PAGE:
But now some patients along Cambodia's border with Thailand are taking longer to respond to the treatment.

Experts on the disease are meeting village health workers in Cambodia's capital, Phnom Penh, to discuss ways to stop drug-resistant malaria spreading.

Malaria Consortium technical director Dr Sylvia Meek says it must be eliminated before it spreads.

"There is a lot of population movement - people coming for instance from Nigeria to Asia - and it's growing and growing," she said.

"It would only take a few people carrying the resistant parasites travelling one way or the other to actually get the parasites in.

"And once they're in they're likely to spread quite fast."
READ MORE - Drug-resistant malaria 'growing' in Cambodia

Mekong River Runs Dry; Cargo Ships Grounded For 10 Days

CHIANG RAI, Feb 25 (Bernama) -- Thailand's exports via Chiang Sean district in this northernmost province have been affected by a severe drought affecting the Mekong River, the 12th-longest river in the world and the 7th-longest in Asia, according to Thai News agency on Thursday.

According to Winai Chintongprasert, head of the Chiang Saen customhouse, the river, which forms the border of Thailand with Laos and Cambodia, and Laos with China, has run completely dry, with a very long line of sand dune islands in the middle of the river.

With such conditions, it forced freighters from Thailand's Chiang Saen Port to China's Guanlei Port in Yunnan province and vice versa to have halted their runs for over 10 days.

Thai cargoes valued at more than Bt150 million are stranded aboard ships. The cargoes included palm oil, energy drinks and dehydrated longan.

The water level in Mekong River has fallen since the end of December and continued to decrease dramatically during February.
READ MORE - Mekong River Runs Dry; Cargo Ships Grounded For 10 Days

Vietnam can export many kinds of farm products, especially vegetables, to Cambodia ... That says it all!!!

An Giang expands agricultural cooperation with Cambodia

02/25/2010
VOV News (Hanoi)

Many businesses in the southern province of An Giang provide aquatic varieties and technical assistance to help Cambodian farmers reap higher profits.

Under an agricultural cooperation programme between An Giang and neighbouring provinces in Cambodia, Vietnam can export many kinds of farm products, especially vegetables, to Cambodia, Sai Gon Giai Phong newspaper reported on February 24.

Cambodia is calling for the cooperation of Vietnamese farmers boosting in farm production on its 6,000-7,000 ha of land, according to the newspaper.
READ MORE - Vietnam can export many kinds of farm products, especially vegetables, to Cambodia ... That says it all!!!

Cambodia court warns lawyers for KRouge leader

Former Khmer Rouge deputy prime minister and minister of foreign affairs Ieng Sary sits in the courtroom during a public hearing at the Extraodinary Chambers in the Court of Cambodia (ECCC) in Phnom Penh on February 11. Cambodia's UN-backed war crimes court on Thursday warned lawyers for Sary to follow court rules or face possible sanctions for misconduct.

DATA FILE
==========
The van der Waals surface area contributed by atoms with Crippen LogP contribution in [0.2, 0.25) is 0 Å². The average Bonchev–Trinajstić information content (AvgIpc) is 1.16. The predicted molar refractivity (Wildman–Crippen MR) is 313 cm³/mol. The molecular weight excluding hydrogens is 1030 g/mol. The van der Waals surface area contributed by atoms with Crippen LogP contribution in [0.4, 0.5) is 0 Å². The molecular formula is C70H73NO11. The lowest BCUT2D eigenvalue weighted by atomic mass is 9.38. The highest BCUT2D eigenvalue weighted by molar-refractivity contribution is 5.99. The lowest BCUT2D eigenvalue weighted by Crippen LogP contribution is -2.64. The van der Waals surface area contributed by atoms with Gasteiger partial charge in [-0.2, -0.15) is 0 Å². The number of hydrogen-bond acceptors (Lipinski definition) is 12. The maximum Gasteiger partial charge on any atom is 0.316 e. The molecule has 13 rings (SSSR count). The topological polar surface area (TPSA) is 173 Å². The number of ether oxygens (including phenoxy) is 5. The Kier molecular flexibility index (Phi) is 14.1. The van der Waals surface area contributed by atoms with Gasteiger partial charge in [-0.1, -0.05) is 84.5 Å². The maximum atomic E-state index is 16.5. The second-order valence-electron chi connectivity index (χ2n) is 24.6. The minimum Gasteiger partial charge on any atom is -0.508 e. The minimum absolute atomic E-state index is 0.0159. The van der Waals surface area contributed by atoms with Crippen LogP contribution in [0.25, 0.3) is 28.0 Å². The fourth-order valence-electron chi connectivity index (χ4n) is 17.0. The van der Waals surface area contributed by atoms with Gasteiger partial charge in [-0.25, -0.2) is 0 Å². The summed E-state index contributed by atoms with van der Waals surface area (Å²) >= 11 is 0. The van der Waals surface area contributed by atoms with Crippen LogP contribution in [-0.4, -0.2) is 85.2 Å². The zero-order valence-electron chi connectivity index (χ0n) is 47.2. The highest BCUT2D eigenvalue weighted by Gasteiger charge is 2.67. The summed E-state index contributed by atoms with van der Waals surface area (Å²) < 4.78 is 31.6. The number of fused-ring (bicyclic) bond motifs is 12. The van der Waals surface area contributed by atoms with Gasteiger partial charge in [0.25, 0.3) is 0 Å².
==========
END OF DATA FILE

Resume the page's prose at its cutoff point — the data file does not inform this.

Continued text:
26/02/2010

AFP

Cambodia's UN-backed war crimes court on Thursday warned lawyers for the former foreign minister of the Khmer Rouge regime to follow court rules or face possible sanctions for misconduct.

Ieng Sary's defence team, which includes US lawyer Michael Karnavas and Cambodian lawyer Ang Udom, received the warning after they filed three documents on matters already addressed by the tribunal.

Ieng Sary, 84, is one of five top regime figures detained in connection with the Khmer Rouge's bloody rule over Cambodia from 1975 to 1979, when up to two million people died from starvation, overwork or execution.

His team has raised several issues concerning their request to conduct their own investigations, access to the entire trial dossier and their alleged "lack of confidence" in the co-investigating judges and their staff.

But court documents released Thursday said communications from them showed disregard for the rules for the filing of documents, for judicial investigations procedures and warned against "duplicitous filings".

It said that breaches of the court's warnings "will result in the application of sanctions against them."

The judges warned Ieng Sary's lawyers that "they are prohibited from submitting duplicitous filings or filing made against matters already addressed on appeal..."

They also warned the lawyers that "they are prohibited from conducting their own investigations."

Khmer Rouge leader Pol Pot died in 1998. Final arguments in the court's first trial, of former prison chief Kaing Guek Eav, alias Duch, ended in November and a verdict is expected after April this year.

Besides Ieng Sary and his wife, former social affairs minister Ieng Thirith, the other ex-leaders in jail awaiting trial for genocide are "Brother Number Two" Nuon Chea and former head of state Khieu Samphan.
READ MORE - Cambodia court warns lawyers for KRouge leader